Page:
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here are several common difficult behavior patterns that are demonstrated at meetings. Here are a few with suggestions on actions to take to alleviate the problem the behavior presents.
1. There are those who like to ask questions which may or may not be appropriate. This can stem from real curiosity, a desire to help the group by recounting a previous experience, or just wanting attention. Listen but set a time limit. If the question is pertinent, it could set off a good discussion. An alternative is to state upfront that questions will be taken at the end of the report or presentation. Sometimes giving the people the job of recording the ideas keeps them too occupied to interrupt.
2. Someone who argues or complains may be motivated by a feeling that their needs are not being addressed, is annoyed with someone in the group, is having a bad day, or is perhaps naturally combative. It may be best to let the person express his or her opinion and then restate the viewpoint to ensure clarity. Tell that person that the matter can be discussed more fully later. If the complaint is legitimate to the topic, list positive and negative forces involved. Encourage the group to respond as well.
3. Dominators may work from a base of wanting to show off or demonstrate how well informed they are. The leader should remind the group to keep comments concise, clear, and focused. Proper structuring ensures that all members participate. The competitor wants to win every point whether or not the argument is any good. Remind this speaker that he or she can't always be right and that other comments also deserve to be heard.
4. Ramblers tend to be preoccupied with their own interests and are either unaware of or uninterested in the goals of the group. It is important to validate the person's comments but redirect them to the subject and task. Digressers may misunderstand a task or seem distracted by another issue. If clarification is in order, do it quickly so as not to frustrate other members of the group. Otherwise, just acknowledge the comment and move on.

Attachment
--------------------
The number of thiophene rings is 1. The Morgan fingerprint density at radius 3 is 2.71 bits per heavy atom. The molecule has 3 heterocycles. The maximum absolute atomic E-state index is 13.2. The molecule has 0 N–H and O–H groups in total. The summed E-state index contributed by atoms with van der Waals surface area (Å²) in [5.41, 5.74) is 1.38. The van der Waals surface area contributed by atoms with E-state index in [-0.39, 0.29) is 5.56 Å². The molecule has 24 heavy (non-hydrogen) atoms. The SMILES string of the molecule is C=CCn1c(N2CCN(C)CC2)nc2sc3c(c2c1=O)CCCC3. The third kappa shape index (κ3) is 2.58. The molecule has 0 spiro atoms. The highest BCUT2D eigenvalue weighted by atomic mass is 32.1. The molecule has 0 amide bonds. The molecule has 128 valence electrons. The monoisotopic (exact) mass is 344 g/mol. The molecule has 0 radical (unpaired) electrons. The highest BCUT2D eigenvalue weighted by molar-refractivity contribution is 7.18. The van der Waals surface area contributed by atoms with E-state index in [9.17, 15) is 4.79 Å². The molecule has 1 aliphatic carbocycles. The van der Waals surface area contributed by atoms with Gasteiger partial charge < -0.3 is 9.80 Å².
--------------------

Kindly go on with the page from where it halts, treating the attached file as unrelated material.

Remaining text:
5. We've all been frustrated by others who hold private side conversations. They may be sharing their reaction or viewpoint, discussing a matter not related to that meeting, or catching up on personal news. Solutions? Separate the talkers, ask them to include everyone in the conversation, direct a specific question regarding the topic at one of them, or make the person the recorder. Another great tactic is to stop the meeting and be silent - this should embarrass the talkers into stopping. A tactful technique is to ask that only one person speak at a time as that leads to easier listening and better group dynamics.
6. The joker can lighten up a dreary meeting with a little levity. But some individuals go overboard. Then there is the sarcastic one, the person who can't resist a snide remark. A bad tone for the meeting ensues as this person belittles what others say. Cut the tirade by stating that such remarks be withheld during the meeting.
7. The objector likes to remind co-workers that it's been done before with no success or that the idea has little merit and probably wouldn't work. This can stem from lack of knowledge or understanding, fear of change, or laziness. Another problem is the person who tries to form a coalition to pressure the group to accept and back him or her and what they think would be a better way. If you can't get these people to be a more constructive part of the team, don't invite them to future meetings.
While it is the leaders responsibility to keep the group focused on the meeting topic, help is usually given by the rest of the participants via pointed comments or looks. Meeting disrupters don't have to be tolerated; politely challenge their behavior and get back on track. After all, most of us don't enjoy spending much time in meetings and the sooner we get back to "real work", the happier we are.
Copyright 2002 by Virginia Reeves. This article may be reprinted; inform the author via mailto:firstname.lastname@example.org. For more on creativity, success, communication, and enhancing your skills and talents for more growth, please click on http://www.rainbowopportunities.ws or mailto:millionairemindset@GetResponse.com (for free bi-monthly e-zine)